Watch:

48

For all those at home wondering, she said “yes.”

(Christy Burnett Ingram/Facebook)

Sean Ross is a staff writer for Yellowhammer News. You can follow him on Twitter @sean_yhn

A Story Worth Sharing: Alabama’s Red Tail Scholarship Foundation takes flight to help African-American students soar to new heights

If anyone knows hard work, it’s Torius Moore. A self-professed “small-town kid” from Attalla, Alabama, Moore is an undergraduate student and pilot triple-majoring in Aerospace Science Engineering, Physics and Mathematics at the historic Tuskegee University.

Moore is the first person to receive a scholarship from the Alabama based non-profit, The Red Tail Scholarship Foundation, and now, the program’s chief pilot.

The Red Tail Scholarship Foundation’s mission is to honor the legacy of the Tuskegee Airmen, the first African Americans trained by the U.S military to participate in combat situations. Funded solely by private donations and operating with no administrative costs, the foundation honors their mission by providing scholarships, mentors and flight training resources to African American students pursuing careers in aviation.

338

According to Moore, “The scholarship foundation is revitalizing the historic, successful and gritty flight program from the 1940s. ”

He added, “For me, it is a change that is worth not just witnessing – but actually implementing.”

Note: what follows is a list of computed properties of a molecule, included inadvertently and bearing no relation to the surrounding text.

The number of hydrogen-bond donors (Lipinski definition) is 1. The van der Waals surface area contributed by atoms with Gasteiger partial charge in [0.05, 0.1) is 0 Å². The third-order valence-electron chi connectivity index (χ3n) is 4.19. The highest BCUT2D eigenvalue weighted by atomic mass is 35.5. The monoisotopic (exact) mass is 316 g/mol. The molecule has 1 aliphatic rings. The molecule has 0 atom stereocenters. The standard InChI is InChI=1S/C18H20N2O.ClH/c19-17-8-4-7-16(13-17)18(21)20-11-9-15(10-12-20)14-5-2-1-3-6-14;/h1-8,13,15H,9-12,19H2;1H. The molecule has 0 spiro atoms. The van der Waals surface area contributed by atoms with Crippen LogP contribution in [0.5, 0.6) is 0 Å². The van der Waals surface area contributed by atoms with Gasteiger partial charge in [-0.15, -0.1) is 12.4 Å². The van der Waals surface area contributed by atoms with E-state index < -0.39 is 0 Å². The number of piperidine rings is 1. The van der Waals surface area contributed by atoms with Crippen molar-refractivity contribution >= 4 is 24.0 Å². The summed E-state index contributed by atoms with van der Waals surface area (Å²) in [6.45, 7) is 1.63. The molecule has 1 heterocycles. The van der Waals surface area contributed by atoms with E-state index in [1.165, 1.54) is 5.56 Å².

Not only does the foundation give back to their community, but they encourage their students to do so as well. In his role as the foundation’s chief pilot, Moore will teach members of the scholarship program to fly.

“I am always adamant about getting scholars in the airplane and in the skies where the Tuskegee Airmen used to fly. Let’s continue this tradition and uphold this legacy of the Tuskegee Airmen by creating more black pilots and transforming them into the new Tuskegee Airmen,” Moore said.

According to the foundation, only two percent of pilots in both commercial and military aviation are minorities, a statistic they are hoping to change, one student at a time.

Rich Peace, an accomplished military and commercial pilot, is a co-founder of the foundation and a mentor to many of the program’s students.

Peace says their organization is more than a traditional scholarship program.

“We’re going to teach you how to fly, we’re also going to provide guidance and mentorship beyond that,” Peace said.

Along with Torius, many other scholarship recipients have gone on to achieve success in the world of aviation. Since 2017, the non-profit has already awarded thousands of dollars in scholarships and training resources to 16 deserving students pursuing careers in aviation.

Peace says the foundation has had incredible growth over the last few years and is now facing a high demand from students hoping to become part of their program, which they hope to continue expanding.

“As leaders, not only do you have to lead the guys in this program, you have to develop them to do your job better than you can. That’s leadership,” Peace said.

To learn more or donate to the Red Tail Scholarship Foundation visit their website or email info@RedTailScholarshipFoundation.org